Evolution in Investment Treaty Law and Arbitration
International investment law is in a state of evolution. With the advent of investor-State arbitration in the latter part of the twentieth century - and its exponential growth over the last decade - new levels of complexity, uncertainty and substantive expansion are emerging. States continue to enter into investment treaties and the number of investor-State arbitration claims continues to rise. At the same time, the various participants in investment treaty arbitration are faced with increasingly difficult issues concerning the fundamental character of the investment treaty regime, the role of the actors in international investment law, the new significance of procedure in the settlement of disputes and the emergence of cross-cutting issues. Bringing together established scholars and practitioners, as well as members of a new generation of international investment lawyers, this volume examines these developments and provides a balanced assessment of the challenges being faced in the field.
- Electronic book text | 752 pages
- 20 Mar 2012
- CAMBRIDGE UNIVERSITY PRESS
- Cambridge University Press (Virtual Publishing)
- Cambridge, United Kingdom
- 3 b/w illus. 2 tables
Table of contents
Part I. Introduction: 1. Introduction: evolution in investment treaty law and arbitration Chester Brown and Kate Miles; Part II. Shifts in Fundamental Character: 2. Conflict and conflicts in investment treaty arbitration: ethical standards for counsel Philippe Sands; 3. Recent developments in the approach to identifying an 'investment' pursuant to Article 25 of the ICSID Convention David Williams and Simon Foote; 4. Investment treaty interpretation and customary investment law: preliminary remarks Martins Paparinskis; 5. The public-private dualities of international investment law and arbitration Alex Mills; 6. Outline of a normative framework for evaluating interpretations of investment treaty protections Jonathan Bonnitcha; 7. Investment treaty arbitration as global administrative law: what this might mean in practice Daniel Kalderimis; Part III. Actors in International Investment Law: 8. Sovereign wealth funds and international investment law Markus Burgstaller; 9. Investor misconduct: jurisdiction, admissibility, or merits? Andrew Newcombe; 10. The European Union as a global investment partner: law, policy and rhetoric in the attainment of development assistance and market liberalization Paul James Cardwell and Duncan French; 11. The fair and equitable treatment standard and the circumstances of the host state Nick Gallus; 12. The plea of necessity under customary international law: a critical review in light of the Argentine cases Avidan Kent and Alexandra Harrington; 13. Making way for the public interest in international investment agreements Suzanne Spears; 14. The participation of sub-national government units as amici curiae in international investment disputes Andrea Bjorklund; Part IV. The New Significance of Procedure: 15. The new rules on participation of non-disputing parties in ICSID arbitration: blessing or curse? Christina Knahr; 16. The role of procedure in the development of substantive law: the case of Section B of Chapter 11 of NAFTA Sergio Puig; 17. Navigating the parallel universe of investor-state arbitrations under the UNCITRAL rules Judith Levine; 18. The scope of 'amount of compensation' dispute resolution clauses in investment treaties J. Romesh Weeramantry and Claire Wilson; 19. Interference by a local court and failure to enforce: actionable under a bilateral investment treaty? Andrew Stephenson, Lee Carroll and Jonathon DeBoos; 20. Bias challenges in investor-state arbitration: lessons from international commercial arbitration Sam Luttrell; Part V. Engagement with Cross-Cutting Issues: 21. Protecting intellectual property rights under BITs, FTAs, and TRIPS: conflicting regimes or mutual coherence? Henning Grosse Ruse-Khan; 22. Stabilisation clauses and sustainable development: drafting for the future Antony Crockett; 23. A new investment deal in Asia and Africa: land leases to foreign investors Anastasia Telesetsky; 24. Thirst for profit: water privatisation, investment law and a human right to water Emma Truswell; 25. Economic development at the core of the international investment regime Omar Garcia-Bolivar; 26. Regulatory chill and the threat of arbitration: a view from political science Kyla Tienhaara; Part VI. Conclusions: 27. Evolution or revolution in international investment arbitration? The descent into normlessness M. Sornarajah; 28. Evolution or revolution? Franklin Berman.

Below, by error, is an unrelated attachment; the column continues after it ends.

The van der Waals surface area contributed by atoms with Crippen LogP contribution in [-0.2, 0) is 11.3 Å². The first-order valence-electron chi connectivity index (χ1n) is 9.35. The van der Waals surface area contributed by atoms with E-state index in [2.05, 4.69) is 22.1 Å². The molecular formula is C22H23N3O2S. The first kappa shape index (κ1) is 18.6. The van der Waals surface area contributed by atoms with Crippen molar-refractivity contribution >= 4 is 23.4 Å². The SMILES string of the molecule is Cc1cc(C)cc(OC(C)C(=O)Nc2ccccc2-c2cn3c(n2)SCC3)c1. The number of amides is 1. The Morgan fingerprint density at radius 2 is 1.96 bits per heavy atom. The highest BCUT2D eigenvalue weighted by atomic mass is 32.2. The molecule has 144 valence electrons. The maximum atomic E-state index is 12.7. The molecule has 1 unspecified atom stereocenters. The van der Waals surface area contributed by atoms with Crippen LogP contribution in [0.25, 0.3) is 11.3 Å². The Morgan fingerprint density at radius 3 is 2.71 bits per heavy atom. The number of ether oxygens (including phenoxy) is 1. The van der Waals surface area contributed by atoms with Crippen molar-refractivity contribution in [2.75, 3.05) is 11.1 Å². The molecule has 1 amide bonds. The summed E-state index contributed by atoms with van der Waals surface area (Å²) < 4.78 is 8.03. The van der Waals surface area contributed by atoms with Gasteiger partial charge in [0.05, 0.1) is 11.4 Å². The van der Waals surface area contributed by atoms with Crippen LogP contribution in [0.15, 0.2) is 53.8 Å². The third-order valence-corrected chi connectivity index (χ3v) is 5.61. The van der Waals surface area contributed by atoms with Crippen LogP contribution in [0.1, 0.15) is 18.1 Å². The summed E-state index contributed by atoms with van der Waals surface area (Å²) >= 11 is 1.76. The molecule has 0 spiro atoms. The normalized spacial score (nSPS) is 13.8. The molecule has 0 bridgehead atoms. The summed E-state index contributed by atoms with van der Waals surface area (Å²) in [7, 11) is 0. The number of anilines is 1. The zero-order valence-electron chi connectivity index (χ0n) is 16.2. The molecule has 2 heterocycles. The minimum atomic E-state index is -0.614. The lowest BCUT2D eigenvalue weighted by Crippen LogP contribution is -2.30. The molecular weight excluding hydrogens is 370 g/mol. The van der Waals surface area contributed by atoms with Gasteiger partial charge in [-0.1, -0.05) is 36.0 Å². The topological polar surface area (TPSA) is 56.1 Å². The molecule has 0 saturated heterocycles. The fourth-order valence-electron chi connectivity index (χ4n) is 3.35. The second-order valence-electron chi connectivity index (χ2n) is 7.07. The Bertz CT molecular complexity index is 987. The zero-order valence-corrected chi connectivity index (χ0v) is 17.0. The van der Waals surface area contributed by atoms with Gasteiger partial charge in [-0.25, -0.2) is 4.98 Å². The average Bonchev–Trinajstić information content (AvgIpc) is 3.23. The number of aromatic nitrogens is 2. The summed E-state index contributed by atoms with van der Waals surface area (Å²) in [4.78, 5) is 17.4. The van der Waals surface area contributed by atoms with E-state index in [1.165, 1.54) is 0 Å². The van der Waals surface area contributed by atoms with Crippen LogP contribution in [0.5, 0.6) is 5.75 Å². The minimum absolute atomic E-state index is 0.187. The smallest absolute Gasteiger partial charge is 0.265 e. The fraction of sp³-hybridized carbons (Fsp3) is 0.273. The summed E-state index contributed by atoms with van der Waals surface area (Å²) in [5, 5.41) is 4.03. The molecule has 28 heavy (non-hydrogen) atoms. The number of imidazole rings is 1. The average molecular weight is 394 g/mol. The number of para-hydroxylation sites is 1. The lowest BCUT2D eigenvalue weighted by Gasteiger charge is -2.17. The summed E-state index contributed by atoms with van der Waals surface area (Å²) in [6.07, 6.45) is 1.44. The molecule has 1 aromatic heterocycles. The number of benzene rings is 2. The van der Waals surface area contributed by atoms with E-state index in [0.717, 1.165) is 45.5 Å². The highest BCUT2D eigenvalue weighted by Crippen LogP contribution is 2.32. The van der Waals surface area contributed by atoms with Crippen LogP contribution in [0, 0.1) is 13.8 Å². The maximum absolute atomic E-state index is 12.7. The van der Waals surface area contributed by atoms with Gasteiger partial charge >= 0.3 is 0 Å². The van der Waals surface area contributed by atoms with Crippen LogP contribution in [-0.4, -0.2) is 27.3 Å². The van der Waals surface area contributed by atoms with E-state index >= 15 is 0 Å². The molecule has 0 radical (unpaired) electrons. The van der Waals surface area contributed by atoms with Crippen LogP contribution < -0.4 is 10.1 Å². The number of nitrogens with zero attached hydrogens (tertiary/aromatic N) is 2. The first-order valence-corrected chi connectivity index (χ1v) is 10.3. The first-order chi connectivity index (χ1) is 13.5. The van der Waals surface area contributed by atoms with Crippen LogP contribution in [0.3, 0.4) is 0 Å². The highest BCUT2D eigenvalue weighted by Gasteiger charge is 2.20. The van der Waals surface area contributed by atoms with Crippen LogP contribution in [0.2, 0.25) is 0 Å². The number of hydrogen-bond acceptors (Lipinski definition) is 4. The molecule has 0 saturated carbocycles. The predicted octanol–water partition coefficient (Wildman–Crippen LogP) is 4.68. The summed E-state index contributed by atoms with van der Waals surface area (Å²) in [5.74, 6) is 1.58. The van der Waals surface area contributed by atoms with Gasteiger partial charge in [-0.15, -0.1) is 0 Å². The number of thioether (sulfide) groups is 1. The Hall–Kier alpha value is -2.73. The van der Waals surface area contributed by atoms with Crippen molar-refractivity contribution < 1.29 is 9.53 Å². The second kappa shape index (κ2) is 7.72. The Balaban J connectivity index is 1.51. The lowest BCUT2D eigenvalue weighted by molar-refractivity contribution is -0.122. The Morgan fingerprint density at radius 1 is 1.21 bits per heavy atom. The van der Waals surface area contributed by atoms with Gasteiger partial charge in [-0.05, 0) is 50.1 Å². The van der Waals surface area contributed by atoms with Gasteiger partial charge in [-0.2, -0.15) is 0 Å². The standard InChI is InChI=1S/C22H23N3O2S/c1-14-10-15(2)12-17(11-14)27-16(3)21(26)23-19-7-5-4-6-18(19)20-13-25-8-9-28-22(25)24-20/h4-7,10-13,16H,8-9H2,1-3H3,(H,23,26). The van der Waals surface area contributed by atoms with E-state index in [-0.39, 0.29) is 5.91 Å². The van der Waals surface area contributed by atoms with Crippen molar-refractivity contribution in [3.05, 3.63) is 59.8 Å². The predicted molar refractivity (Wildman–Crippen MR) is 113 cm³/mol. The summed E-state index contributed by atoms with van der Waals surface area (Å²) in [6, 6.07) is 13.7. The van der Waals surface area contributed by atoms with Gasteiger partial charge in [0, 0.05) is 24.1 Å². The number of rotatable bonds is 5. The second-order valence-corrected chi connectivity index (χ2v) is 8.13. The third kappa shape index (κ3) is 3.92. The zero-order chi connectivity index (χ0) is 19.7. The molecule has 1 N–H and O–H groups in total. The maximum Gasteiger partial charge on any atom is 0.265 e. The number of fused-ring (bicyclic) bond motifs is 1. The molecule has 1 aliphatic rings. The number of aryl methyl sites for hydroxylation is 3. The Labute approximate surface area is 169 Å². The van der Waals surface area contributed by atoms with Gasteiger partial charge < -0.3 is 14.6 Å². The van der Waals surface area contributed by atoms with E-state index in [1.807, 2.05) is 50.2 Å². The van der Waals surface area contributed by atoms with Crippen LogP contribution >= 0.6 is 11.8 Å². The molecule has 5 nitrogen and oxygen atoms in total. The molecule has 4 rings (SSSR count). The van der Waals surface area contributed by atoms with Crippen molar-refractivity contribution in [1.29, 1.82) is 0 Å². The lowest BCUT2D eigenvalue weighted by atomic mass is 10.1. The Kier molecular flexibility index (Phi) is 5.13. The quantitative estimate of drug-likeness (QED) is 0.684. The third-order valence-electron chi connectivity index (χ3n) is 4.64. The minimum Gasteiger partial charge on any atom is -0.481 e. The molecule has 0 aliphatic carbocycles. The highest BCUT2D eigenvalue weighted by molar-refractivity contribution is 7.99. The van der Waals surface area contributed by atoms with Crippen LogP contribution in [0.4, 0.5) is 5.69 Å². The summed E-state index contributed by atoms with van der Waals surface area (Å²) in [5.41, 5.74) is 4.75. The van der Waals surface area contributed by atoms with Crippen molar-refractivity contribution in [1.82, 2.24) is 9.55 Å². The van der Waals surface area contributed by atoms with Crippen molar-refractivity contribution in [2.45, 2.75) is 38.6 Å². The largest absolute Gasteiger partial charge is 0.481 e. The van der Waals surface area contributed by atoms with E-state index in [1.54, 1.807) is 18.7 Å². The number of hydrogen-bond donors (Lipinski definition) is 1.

About Chester Brown
Chester Brown is Associate Professor at the Faculty of Law, University of Sydney, and a Barrister. He is also a door tenant at Essex Court Chambers, London, and Maxwell Chambers, Singapore. He has previously worked as Assistant Legal Adviser at the Foreign and Commonwealth Office, London, and as Senior Associate in the International Law and International Arbitration Group of Clifford Chance LLP, London. Kate Miles is a Senior Lecturer at the Faculty of Law, University of Sydney. She currently serves on the International Law Association's New Study Group on the Role of Soft Law Instruments in International Investment Law. She is also a Research Fellow of the Centre for International Sustainable Development Law, Montreal, and coordinates the International Investment Law Network for the Society of International Economic Law.